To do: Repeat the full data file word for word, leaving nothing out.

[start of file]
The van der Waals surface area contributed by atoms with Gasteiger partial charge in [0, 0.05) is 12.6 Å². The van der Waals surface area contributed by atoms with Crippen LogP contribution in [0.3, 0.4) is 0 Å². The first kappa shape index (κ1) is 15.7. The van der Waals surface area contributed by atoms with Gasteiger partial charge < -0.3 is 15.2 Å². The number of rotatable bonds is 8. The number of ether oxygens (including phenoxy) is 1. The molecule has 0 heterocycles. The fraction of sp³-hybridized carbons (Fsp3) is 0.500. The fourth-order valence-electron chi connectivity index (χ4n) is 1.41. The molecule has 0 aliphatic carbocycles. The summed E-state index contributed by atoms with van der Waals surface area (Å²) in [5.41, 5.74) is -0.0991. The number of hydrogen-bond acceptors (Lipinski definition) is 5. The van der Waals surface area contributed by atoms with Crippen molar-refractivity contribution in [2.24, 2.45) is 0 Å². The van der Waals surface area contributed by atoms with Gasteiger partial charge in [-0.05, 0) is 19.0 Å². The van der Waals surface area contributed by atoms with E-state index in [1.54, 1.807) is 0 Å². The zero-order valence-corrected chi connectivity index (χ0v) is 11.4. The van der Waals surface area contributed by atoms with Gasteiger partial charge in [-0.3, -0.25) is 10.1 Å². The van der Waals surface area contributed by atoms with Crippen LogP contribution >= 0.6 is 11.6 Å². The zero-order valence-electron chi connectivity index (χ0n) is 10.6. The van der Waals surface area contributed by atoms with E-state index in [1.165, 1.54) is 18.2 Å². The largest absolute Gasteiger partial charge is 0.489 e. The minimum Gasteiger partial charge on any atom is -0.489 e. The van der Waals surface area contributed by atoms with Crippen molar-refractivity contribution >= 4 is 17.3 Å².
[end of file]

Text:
The van der Waals surface area contributed by atoms with Gasteiger partial charge in [0, 0.05) is 12.6 Å². The van der Waals surface area contributed by atoms with Crippen LogP contribution in [0.3, 0.4) is 0 Å². The first kappa shape index (κ1) is 15.7. The van der Waals surface area contributed by atoms with Gasteiger partial charge < -0.3 is 15.2 Å². The number of rotatable bonds is 8. The number of ether oxygens (including phenoxy) is 1. The molecule has 0 heterocycles. The fraction of sp³-hybridized carbons (Fsp3) is 0.500. The fourth-order valence-electron chi connectivity index (χ4n) is 1.41. The molecule has 0 aliphatic carbocycles. The summed E-state index contributed by atoms with van der Waals surface area (Å²) in [5.41, 5.74) is -0.0991. The number of hydrogen-bond acceptors (Lipinski definition) is 5. The van der Waals surface area contributed by atoms with Crippen molar-refractivity contribution in [2.24, 2.45) is 0 Å². The van der Waals surface area contributed by atoms with Gasteiger partial charge in [-0.05, 0) is 19.0 Å². The van der Waals surface area contributed by atoms with E-state index in [1.54, 1.807) is 0 Å². The zero-order valence-corrected chi connectivity index (χ0v) is 11.4. The van der Waals surface area contributed by atoms with Gasteiger partial charge in [-0.3, -0.25) is 10.1 Å². The van der Waals surface area contributed by atoms with Crippen LogP contribution >= 0.6 is 11.6 Å². The zero-order valence-electron chi connectivity index (χ0n) is 10.6. The van der Waals surface area contributed by atoms with E-state index in [1.165, 1.54) is 18.2 Å². The largest absolute Gasteiger partial charge is 0.489 e. The minimum Gasteiger partial charge on any atom is -0.489 e. The van der Waals surface area contributed by atoms with Crippen molar-refractivity contribution >= 4 is 17.3 Å².